Creating Biomedical Technologies to Improve Health


Science Highlight: August 21, 2015

Researchers use computing power to see individual cells in the eye

New technique could lead to earlier diagnoses, better treatments of degenerative and neurological eye diseases

Many diseases affecting vision begin as changes to microscopic structures such as cells, nerve fibers, and blood vessels at the back of the eye. The ability to visualize these early changes could lead to quicker diagnoses and better assessment of treatments for degenerative and neurological eye diseases.

Currently eye doctors use a technology called optical coherence tomography (OCT) to image the back of the eye. OCT generates images by sending near-infrared light into the eye and measuring the intensity of the light that is reflected back, similar to the way an ultrasound imaging system measures the reflection of sound off tissues. While sufficient for visualizing large structures in the eye such as the retinal layers, including the layer of nerves on the retina’s surface, OCT alone can’t see down to the level of individual cells. This is because tiny imperfections exist in each person’s eye that cause the light entering it to become distorted, resulting in a less clear OCT image.

In this cartoon representaiton of optical spectroscopy blue light waves illuminate thousands of red photoreceptors

Cartoon representation showing individual photoreceptors in the retina being probed by near-infrared light as part of a new technique that could help eye doctors see cells in the back of the eye more clearly. Graphic by Alex Jerez Roman. 

About fifteen years ago, researchers borrowed a technique from astronomers—called adaptive optics—to increase the resolution of OCT images of the eye. Astronomers struggle to see the stars clearly because light travelling from the stars becomes distorted as it travels through the Earth’s atmosphere; this is why stars appear to twinkle. Using special deformable mirrors to correct for the atmospheric effects, astronomers have been able to obtain a clearer picture of the stars.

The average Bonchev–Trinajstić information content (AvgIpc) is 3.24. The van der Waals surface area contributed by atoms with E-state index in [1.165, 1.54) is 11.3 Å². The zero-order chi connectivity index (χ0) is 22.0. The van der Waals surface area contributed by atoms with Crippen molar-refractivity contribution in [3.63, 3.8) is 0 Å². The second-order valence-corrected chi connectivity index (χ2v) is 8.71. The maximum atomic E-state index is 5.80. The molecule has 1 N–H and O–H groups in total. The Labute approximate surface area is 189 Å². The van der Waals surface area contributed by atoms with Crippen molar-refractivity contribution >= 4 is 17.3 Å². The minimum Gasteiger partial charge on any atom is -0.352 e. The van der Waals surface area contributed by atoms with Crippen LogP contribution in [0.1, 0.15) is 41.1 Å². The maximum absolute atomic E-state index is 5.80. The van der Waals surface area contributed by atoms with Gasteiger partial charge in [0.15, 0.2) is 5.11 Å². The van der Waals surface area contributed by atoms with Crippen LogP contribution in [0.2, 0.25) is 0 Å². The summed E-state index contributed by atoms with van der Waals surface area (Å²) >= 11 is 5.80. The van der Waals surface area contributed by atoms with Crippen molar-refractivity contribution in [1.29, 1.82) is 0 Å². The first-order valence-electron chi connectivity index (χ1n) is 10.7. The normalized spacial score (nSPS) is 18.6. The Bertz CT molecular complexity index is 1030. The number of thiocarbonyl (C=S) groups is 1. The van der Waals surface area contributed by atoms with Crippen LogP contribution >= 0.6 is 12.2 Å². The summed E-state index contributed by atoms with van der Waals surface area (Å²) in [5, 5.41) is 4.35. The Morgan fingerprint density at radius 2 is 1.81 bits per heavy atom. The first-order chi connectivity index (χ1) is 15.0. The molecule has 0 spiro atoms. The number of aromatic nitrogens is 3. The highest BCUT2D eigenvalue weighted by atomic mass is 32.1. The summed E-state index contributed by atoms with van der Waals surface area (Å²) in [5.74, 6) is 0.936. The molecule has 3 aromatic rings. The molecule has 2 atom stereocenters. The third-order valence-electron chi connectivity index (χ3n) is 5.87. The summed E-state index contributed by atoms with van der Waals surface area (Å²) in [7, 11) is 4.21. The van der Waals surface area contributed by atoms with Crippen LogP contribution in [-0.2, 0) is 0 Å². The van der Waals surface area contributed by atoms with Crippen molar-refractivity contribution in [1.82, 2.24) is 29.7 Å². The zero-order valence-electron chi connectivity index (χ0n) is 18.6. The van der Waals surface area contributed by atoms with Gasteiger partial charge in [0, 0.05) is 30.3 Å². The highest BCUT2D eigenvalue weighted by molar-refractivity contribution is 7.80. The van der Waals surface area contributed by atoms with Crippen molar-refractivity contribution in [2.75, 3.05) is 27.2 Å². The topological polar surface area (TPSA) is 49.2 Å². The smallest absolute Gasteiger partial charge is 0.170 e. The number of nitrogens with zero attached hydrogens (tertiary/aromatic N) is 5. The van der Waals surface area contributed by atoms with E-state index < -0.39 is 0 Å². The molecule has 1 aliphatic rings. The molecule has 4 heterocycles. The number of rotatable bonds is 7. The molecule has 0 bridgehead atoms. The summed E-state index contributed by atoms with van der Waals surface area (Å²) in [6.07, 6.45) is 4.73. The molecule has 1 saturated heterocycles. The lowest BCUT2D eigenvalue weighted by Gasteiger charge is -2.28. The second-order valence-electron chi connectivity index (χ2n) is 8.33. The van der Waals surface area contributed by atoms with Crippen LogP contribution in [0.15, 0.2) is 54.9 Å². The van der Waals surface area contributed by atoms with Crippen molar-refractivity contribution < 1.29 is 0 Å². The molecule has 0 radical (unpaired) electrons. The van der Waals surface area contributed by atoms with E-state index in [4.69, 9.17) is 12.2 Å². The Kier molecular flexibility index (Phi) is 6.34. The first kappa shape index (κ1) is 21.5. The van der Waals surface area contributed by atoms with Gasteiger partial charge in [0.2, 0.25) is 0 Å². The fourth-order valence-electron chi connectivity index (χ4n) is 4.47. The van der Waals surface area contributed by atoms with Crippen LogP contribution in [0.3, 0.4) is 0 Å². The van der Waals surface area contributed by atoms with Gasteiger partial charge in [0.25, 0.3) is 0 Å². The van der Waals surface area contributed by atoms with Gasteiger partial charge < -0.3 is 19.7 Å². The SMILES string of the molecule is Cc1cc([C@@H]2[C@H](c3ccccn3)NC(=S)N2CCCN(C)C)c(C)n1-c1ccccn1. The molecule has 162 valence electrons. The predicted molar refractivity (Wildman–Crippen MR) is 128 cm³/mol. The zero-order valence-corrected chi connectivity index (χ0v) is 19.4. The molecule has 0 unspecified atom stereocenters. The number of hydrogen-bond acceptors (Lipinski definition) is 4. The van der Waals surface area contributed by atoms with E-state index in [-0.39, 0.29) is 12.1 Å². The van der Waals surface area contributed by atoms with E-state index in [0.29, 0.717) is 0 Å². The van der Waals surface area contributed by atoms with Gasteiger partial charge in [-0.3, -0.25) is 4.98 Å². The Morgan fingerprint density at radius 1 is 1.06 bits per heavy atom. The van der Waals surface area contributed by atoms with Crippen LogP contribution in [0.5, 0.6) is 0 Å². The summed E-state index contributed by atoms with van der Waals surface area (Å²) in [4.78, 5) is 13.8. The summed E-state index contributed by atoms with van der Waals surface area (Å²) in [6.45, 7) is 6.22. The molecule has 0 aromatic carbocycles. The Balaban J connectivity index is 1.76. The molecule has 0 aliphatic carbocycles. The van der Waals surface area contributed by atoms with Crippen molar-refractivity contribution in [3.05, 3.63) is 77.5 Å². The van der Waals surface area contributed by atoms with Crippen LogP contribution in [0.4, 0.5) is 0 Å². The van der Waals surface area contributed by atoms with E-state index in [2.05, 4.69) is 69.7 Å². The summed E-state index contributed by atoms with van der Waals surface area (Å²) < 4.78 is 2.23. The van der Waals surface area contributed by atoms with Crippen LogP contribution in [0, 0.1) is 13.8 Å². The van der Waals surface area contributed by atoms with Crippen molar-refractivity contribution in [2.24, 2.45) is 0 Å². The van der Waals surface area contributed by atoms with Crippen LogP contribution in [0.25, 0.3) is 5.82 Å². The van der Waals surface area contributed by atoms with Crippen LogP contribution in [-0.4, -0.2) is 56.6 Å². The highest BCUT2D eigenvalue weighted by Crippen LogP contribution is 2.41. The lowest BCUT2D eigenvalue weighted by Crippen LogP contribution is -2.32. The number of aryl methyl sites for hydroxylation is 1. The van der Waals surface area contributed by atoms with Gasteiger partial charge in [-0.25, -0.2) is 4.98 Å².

When researchers applied adaptive optics to OCT imaging of the eye, they were able to visualize—for the first time—individual photoreceptors, the light-sensitive cells in the retina that enable us to see, but which are in a layer below the surface of the retina. However, the slow, complex, and costly setups required for adaptive optics have prevented this technique from being implemented by eye doctors for use in the clinic.

“These systems are complicated and they’re expensive,” says Stephen Boppart, M.D., Ph.D., Director of Imaging at the University of Illinois, Urbana-Champaign, who has been developing OCT technologies for the past twenty years. “They’re really only used in research labs or research-focused ophthalmology practices, not for routine clinical practice.”

Now, with support from NIBIB, Boppart and his team have pioneered an approach that achieves an imaging resolution similar to adaptive optics but relies on computing power instead of additional hardware. The approach, coined computational adaptive optics, applies additional algorithms to OCT data to correct for the eye’s aberrations as well as its constant motion.

In the June 22, 2015 online issue of Nature Photonics, Boppart and his team demonstrated, for the first time, the ability to use OCT to image individual photoreceptors without the use of additional adaptive optics hardware.

“This work represents an innovative medical adaptation of a technology originally developed in an entirely different area of science,” says Behrouz Shabestari, Ph.D., program director of Optical Imaging and Spectroscopy at NIBIB. “By distinguishing the appearance of individual cells in the back of the eye, medical experts could provide better diagnoses and treatments for eye diseases and improve tracking of progressive eye and neurological diseases.”